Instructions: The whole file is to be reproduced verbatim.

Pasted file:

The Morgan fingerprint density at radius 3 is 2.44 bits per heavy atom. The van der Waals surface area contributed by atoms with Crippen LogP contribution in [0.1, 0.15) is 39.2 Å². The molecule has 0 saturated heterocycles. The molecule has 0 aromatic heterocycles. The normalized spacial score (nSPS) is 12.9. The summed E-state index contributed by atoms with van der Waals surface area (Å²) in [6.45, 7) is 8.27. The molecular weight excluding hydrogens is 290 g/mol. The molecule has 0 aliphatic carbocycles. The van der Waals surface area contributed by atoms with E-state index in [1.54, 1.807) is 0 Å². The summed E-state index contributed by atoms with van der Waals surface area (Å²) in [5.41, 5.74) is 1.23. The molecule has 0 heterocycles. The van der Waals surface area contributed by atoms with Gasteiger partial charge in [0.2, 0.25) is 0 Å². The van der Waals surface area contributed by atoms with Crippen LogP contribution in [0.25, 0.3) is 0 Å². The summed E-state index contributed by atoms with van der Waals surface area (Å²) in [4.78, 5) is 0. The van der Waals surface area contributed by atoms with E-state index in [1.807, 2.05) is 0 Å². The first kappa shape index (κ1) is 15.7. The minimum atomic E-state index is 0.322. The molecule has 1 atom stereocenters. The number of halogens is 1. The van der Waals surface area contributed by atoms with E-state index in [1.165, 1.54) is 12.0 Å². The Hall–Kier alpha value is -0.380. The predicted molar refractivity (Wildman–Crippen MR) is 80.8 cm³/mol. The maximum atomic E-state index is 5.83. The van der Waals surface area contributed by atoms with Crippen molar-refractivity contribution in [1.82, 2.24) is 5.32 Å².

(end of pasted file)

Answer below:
The Morgan fingerprint density at radius 3 is 2.44 bits per heavy atom. The van der Waals surface area contributed by atoms with Crippen LogP contribution in [0.1, 0.15) is 39.2 Å². The molecule has 0 saturated heterocycles. The molecule has 0 aromatic heterocycles. The normalized spacial score (nSPS) is 12.9. The summed E-state index contributed by atoms with van der Waals surface area (Å²) in [6.45, 7) is 8.27. The molecular weight excluding hydrogens is 290 g/mol. The molecule has 0 aliphatic carbocycles. The van der Waals surface area contributed by atoms with E-state index in [1.54, 1.807) is 0 Å². The summed E-state index contributed by atoms with van der Waals surface area (Å²) in [5.41, 5.74) is 1.23. The molecule has 0 heterocycles. The van der Waals surface area contributed by atoms with Gasteiger partial charge in [0.2, 0.25) is 0 Å². The van der Waals surface area contributed by atoms with Crippen LogP contribution in [0.25, 0.3) is 0 Å². The summed E-state index contributed by atoms with van der Waals surface area (Å²) in [4.78, 5) is 0. The van der Waals surface area contributed by atoms with E-state index in [1.807, 2.05) is 0 Å². The first kappa shape index (κ1) is 15.7. The minimum atomic E-state index is 0.322. The molecule has 1 atom stereocenters. The number of halogens is 1. The van der Waals surface area contributed by atoms with E-state index in [1.165, 1.54) is 12.0 Å². The Hall–Kier alpha value is -0.380. The predicted molar refractivity (Wildman–Crippen MR) is 80.8 cm³/mol. The maximum atomic E-state index is 5.83. The van der Waals surface area contributed by atoms with Crippen molar-refractivity contribution in [1.82, 2.24) is 5.32 Å².